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Apple shutters Advanced Technology Group

Few of the company's numerous organizational changes are as symbolic of the "new" Apple.

Few of the numerous organizational changes ongoing at Apple Computer (AAPL) symbolize the "new" Apple quite like the decision to close down the Apple Research Labs (ARL).

Earlier this month, Apple largely disbanded the group of scientists (formerly known as the Advanced Technology Group), who engaged in long-term research. The group may be best known as the birthplace of QuickTime, the widely used cross-platform multimedia authoring and playback software. But to others, it is the birthplace of some of Apple's recent financial problems.

In the move, a portion of the remaining research team goes to other product groups (see related story) in a transfer that one former ARL member likened to removing the "heart and soul" of Apple.

"The group provided some important technology, but they also spawned the 'Not Invented Here' syndrome," says Tim Bajarin, president of Creative Strategies. "That had actually really hurt Apple over the last few years, with money put into proprietary research and development when they could have bought technology from outside," he says.

The syndrome is characterized by resistance to technologies not created by Apple employees. Industry observers say the attitude is traceable, ironically, to company cofounder Steve Jobs, who made the recent cuts and is moving the company ahead to more practical technologies such as a Unix-based operating system and network computers. Jobs is currently serving as the interim CEO of the company, having wrested control from former CEO Gilbert Amelio in July, after returning to the company as an advisor.

Some of the products resulting from ARL research that will continue on at Apple include AppleScript, speech recognition software, and V-Twin software for indexing, storing, and searching text documents, as well as QuickTime and QuickDraw 3D for accelerating 3D graphics.

Many of these projects are aimed at increasing user productivity. Apple Data Detectors, for instance, helps users pick relevant information such as email addresses and phone numbers out of documents and automatically open the appropriate program and use the information.

But some of the projects the group worked on were cut in the reorganizations of the past year, such as the OpenDoc component software technology. Projects like Cocoa (an authoring tool aimed at helping children design Web pages) and many others were never fully realized. A number of technologies developed actually went with the inventors to other companies, such as WebTV.

Apple, in its current financial state, can't afford to pour money into research that doesn't result in new revenue, says one industry analyst.

"Advancing the state of technology is what a lot of the industry engages in--that's what moves industry ahead--but ultimately Apple and the industry in general needs to be more focused about where it is expending its marketing resources in order to make sure that there really is a market requirement being addressed," said Richard Zwetchkenbaum, an independent industry analyst based in Marlboro, Massachusetts.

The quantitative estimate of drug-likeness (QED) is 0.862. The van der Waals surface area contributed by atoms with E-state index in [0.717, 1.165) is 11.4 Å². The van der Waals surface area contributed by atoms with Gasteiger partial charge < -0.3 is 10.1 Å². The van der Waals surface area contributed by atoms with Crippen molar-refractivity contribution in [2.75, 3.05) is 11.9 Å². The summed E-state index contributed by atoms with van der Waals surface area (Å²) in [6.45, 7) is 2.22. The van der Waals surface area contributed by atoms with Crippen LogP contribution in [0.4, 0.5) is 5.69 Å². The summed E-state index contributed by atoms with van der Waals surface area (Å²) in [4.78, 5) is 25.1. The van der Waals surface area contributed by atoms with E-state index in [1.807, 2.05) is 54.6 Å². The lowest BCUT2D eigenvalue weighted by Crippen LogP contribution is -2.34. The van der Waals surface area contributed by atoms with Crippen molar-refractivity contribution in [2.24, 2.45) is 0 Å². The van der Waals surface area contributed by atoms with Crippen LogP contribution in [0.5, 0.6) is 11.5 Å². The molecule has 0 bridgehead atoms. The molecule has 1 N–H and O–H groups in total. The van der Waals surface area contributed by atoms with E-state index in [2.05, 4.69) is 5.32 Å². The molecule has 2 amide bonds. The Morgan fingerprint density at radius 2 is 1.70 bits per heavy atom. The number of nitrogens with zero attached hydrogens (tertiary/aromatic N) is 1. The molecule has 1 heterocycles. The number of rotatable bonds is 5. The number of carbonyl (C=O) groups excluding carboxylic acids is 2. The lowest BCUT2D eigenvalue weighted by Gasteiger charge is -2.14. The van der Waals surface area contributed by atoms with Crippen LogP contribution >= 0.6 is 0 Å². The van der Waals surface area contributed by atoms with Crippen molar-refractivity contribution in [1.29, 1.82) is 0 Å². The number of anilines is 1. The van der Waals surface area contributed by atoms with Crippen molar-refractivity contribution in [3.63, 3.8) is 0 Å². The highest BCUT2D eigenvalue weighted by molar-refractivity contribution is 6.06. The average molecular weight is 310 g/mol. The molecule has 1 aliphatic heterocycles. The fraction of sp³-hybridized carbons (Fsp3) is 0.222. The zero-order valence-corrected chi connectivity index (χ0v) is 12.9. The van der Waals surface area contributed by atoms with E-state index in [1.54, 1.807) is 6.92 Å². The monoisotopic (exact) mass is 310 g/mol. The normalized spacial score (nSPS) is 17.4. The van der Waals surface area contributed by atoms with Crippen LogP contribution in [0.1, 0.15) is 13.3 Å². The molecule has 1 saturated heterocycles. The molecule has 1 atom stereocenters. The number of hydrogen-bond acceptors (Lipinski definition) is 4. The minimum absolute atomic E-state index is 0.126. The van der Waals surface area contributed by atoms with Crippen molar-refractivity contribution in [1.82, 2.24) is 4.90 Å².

"Even the biggest companies have a limited budget. Research has to be initiated by a requirement that is based in market reality," Zwetchkenbaum says.

The computer industry as a whole has taken to buying whole companies or licensing technology rather than developing technology in-house in an effort to keep up with competitors and bring products out more quickly. But Apple researchers see this differently: This isn't necessarily a trend that Apple or other companies should follow, said a researcher who will soon no longer be with Apple.

"Apple research transferred more stuff into product than any other lab I can think of, including Hewlett-Packard and IBM," the source said, but Jobs wasn't aware enough of the role ARL played in developing current Apple technology before deciding to cut the group's funding, he noted.

In the future, in-house research and development efforts under the new structure will be focused on the pragmatic aspects of the Macintosh platform, including hardware, the Mac OS, and Rhapsody, Apple's next-generation operating system.

By next year, Apple is expected to introduce low-cost network computers running the Mac OS with up to a 300-MHz PowerPC 750 chip. The NCs would likely be connected to server computers running Apple's Rhapsody operating system. The final version of Rhapsody is expected to be released around mid-1998 for use on PowerPC machines. The new OS, which will initially be targeted at servers and high-end workstations, will offer features that improve application performance.

"As Apple takes on a more centrist role, industry standards and leveraging technology from others will become much more of the modus operandi of the organization," according to Zwetchkenbaum.

"Maybe Intel can afford to look five and ten years down the road" and by themselves come up a few key inventions, he says, "but Apple can't afford that. There really isn't any PC manufacturer that can afford much of that."